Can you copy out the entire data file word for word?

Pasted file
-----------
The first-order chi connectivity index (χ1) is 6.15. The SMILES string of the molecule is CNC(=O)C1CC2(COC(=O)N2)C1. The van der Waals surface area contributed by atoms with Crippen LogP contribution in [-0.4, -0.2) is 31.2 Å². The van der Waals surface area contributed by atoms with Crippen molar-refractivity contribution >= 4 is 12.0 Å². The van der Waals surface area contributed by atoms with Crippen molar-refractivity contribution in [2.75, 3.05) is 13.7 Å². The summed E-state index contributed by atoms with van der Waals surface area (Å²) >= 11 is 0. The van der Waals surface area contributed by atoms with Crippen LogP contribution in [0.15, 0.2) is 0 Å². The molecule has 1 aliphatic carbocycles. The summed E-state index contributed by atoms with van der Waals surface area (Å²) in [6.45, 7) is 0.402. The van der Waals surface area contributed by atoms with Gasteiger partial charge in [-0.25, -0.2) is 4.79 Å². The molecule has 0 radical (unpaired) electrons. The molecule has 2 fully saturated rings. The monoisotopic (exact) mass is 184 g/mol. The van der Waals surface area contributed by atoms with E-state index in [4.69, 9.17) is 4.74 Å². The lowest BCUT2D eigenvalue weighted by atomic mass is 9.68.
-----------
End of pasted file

The first-order chi connectivity index (χ1) is 6.15. The SMILES string of the molecule is CNC(=O)C1CC2(COC(=O)N2)C1. The van der Waals surface area contributed by atoms with Crippen LogP contribution in [-0.4, -0.2) is 31.2 Å². The van der Waals surface area contributed by atoms with Crippen molar-refractivity contribution >= 4 is 12.0 Å². The van der Waals surface area contributed by atoms with Crippen molar-refractivity contribution in [2.75, 3.05) is 13.7 Å². The summed E-state index contributed by atoms with van der Waals surface area (Å²) >= 11 is 0. The van der Waals surface area contributed by atoms with Crippen LogP contribution in [0.15, 0.2) is 0 Å². The molecule has 1 aliphatic carbocycles. The summed E-state index contributed by atoms with van der Waals surface area (Å²) in [6.45, 7) is 0.402. The van der Waals surface area contributed by atoms with Gasteiger partial charge in [-0.25, -0.2) is 4.79 Å². The molecule has 0 radical (unpaired) electrons. The molecule has 2 fully saturated rings. The monoisotopic (exact) mass is 184 g/mol. The van der Waals surface area contributed by atoms with E-state index in [4.69, 9.17) is 4.74 Å². The lowest BCUT2D eigenvalue weighted by atomic mass is 9.68.